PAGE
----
While Finance Minister Ishaq Dar, who by virtue of his son being married to the prime minister’s daughter considers himself a member of the ruling family, often claims kudos for stabilising the economy, he remains far from some key realities. The winter this year has once again arrived with widespread gas shortages across Pakistan, forcing the poorest of the poor to rely on more expensive alternative fuels just to cook food.
Meanwhile, the legacy of widespread electricity shortages continues to haunt Pakistan for almost seven years. Dar’s claim to fame lies in stabilising Pakistan’s liquid foreign currency reserves and also the rupee. Yet those variables have failed to end the misery of Pakistan’s most impoverished households.
In large part, the challenge of the individual household remains unresolved because few in the ruling structure have begun to recognise them. For the prime minister and his team, notably including Dar, pursuing large-scale mega-projects such as road networks, high profile bus and train projects, remains the sought-after dream. The hope is that with these fanciful initiatives will come economic prosperity and stability to Pakistan.Yet, this view fails to recognise a very dark side of Pakistan’s future. On the one hand, without a concerted push to tackle the highly dilapidated state-provided health care and education, a widely needed push for improving the lives of a large majority of Pakistanis will indeed remain an elusive goal.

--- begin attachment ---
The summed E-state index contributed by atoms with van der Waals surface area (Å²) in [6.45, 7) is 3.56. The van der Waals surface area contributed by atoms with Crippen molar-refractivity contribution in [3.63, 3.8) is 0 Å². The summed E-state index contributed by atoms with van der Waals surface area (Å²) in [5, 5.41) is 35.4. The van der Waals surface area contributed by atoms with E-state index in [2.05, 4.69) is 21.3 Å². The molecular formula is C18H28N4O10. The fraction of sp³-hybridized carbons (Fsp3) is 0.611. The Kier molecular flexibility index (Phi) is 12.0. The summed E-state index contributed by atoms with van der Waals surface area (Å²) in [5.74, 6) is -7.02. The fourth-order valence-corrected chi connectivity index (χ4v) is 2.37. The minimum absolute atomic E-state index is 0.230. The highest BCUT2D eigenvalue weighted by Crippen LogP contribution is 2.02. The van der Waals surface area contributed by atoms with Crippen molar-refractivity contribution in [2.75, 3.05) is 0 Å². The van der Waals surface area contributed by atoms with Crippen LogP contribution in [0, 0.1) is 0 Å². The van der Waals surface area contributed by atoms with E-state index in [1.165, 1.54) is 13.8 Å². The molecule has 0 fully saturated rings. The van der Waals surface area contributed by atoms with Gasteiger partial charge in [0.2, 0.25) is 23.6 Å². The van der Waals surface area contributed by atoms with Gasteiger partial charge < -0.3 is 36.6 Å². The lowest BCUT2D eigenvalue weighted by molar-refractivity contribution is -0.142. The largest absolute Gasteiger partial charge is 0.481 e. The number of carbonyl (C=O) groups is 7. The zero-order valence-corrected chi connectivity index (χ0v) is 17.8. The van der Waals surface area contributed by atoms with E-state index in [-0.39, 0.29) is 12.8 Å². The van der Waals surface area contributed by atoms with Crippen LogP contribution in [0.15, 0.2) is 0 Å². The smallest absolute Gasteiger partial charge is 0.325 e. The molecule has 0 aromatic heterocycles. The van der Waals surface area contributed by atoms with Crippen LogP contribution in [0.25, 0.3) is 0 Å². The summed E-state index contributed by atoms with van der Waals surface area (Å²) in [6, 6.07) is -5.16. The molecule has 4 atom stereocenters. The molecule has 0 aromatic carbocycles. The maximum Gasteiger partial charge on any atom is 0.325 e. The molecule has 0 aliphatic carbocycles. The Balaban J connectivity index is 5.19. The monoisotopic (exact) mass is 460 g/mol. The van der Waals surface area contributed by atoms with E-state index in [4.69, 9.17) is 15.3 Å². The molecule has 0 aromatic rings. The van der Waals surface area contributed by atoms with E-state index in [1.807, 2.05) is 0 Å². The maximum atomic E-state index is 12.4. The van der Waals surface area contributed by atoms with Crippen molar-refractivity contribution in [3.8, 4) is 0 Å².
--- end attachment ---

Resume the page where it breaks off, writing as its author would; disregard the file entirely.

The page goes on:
This is indeed the gap which could easily disrupt the gains made by the military in the past year. Without a massive push to tackle the challenges surrounding Pakistan’s most impoverished segments, the country’s newly found stability of today is indeed in danger of being frittered away.
On the other hand, the prime minister and his ruling structure are also in danger of picking an ill-advised fight with the army, as they have done in the past.
Although the exact sequence of coming events in Pakistan is hard to predict, the prime minister is known to have picked his own fights with the army which in 1999 triggered the last military coup. That followed a previous encounter in 1998, which forced out the widely respected General Jehangir Karamat, army chief at the time.
On the wider political front, Pakistan’s politicians also need to rally behind Gen Sharif as he keeps up the push. But recent events are hardly encouraging. In a widely noticed event just in the past few weeks, the provincial government of the southern Sindh province, of which Karachi is the local capital, led by the opposition Pakistan People’s Party or PPP, dragged its feet on extending the tenure of army run units which in the past year have stabilised Karachi. Though the PPP relented in the end, the event badly exposed the inability of Pakistan’s political class to see the writing on the wall.
Farhan Bokhari is a Pakistan-based commentator who writes on political and economic matters.